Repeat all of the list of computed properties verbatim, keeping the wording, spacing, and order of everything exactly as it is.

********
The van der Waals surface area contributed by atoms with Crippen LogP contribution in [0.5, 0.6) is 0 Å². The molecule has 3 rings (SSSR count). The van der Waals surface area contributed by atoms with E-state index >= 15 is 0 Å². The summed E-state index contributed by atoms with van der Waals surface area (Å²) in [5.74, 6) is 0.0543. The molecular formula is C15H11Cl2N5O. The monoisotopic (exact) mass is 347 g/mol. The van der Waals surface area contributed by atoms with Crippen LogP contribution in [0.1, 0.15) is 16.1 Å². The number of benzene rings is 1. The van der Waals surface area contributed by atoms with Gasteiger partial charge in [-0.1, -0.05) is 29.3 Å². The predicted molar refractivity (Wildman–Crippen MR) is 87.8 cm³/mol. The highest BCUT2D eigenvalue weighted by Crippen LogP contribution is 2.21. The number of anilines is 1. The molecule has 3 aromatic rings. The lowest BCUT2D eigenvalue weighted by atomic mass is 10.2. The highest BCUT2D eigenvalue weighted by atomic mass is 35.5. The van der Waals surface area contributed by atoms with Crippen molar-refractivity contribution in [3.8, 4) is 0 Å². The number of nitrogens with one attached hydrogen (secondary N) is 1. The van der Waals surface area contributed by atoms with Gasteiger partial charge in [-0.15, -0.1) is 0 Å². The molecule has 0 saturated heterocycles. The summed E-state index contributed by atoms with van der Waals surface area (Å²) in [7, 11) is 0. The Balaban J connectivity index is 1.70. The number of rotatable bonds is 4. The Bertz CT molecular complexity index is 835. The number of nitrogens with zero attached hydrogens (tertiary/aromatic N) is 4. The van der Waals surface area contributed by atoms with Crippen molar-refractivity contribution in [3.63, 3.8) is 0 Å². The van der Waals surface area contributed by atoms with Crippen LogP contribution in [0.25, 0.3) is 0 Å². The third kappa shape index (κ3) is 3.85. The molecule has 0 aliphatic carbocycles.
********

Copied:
The van der Waals surface area contributed by atoms with Crippen LogP contribution in [0.5, 0.6) is 0 Å². The molecule has 3 rings (SSSR count). The van der Waals surface area contributed by atoms with E-state index >= 15 is 0 Å². The summed E-state index contributed by atoms with van der Waals surface area (Å²) in [5.74, 6) is 0.0543. The molecular formula is C15H11Cl2N5O. The monoisotopic (exact) mass is 347 g/mol. The van der Waals surface area contributed by atoms with Crippen LogP contribution in [0.1, 0.15) is 16.1 Å². The number of benzene rings is 1. The van der Waals surface area contributed by atoms with Gasteiger partial charge in [-0.1, -0.05) is 29.3 Å². The predicted molar refractivity (Wildman–Crippen MR) is 87.8 cm³/mol. The highest BCUT2D eigenvalue weighted by Crippen LogP contribution is 2.21. The number of anilines is 1. The molecule has 3 aromatic rings. The lowest BCUT2D eigenvalue weighted by atomic mass is 10.2. The highest BCUT2D eigenvalue weighted by atomic mass is 35.5. The van der Waals surface area contributed by atoms with Crippen molar-refractivity contribution in [3.8, 4) is 0 Å². The number of nitrogens with one attached hydrogen (secondary N) is 1. The van der Waals surface area contributed by atoms with Gasteiger partial charge in [-0.15, -0.1) is 0 Å². The molecule has 0 saturated heterocycles. The summed E-state index contributed by atoms with van der Waals surface area (Å²) in [7, 11) is 0. The Balaban J connectivity index is 1.70. The number of rotatable bonds is 4. The Bertz CT molecular complexity index is 835. The number of nitrogens with zero attached hydrogens (tertiary/aromatic N) is 4. The van der Waals surface area contributed by atoms with Crippen molar-refractivity contribution in [3.63, 3.8) is 0 Å². The van der Waals surface area contributed by atoms with Crippen LogP contribution in [0.25, 0.3) is 0 Å². The third kappa shape index (κ3) is 3.85. The molecule has 0 aliphatic carbocycles.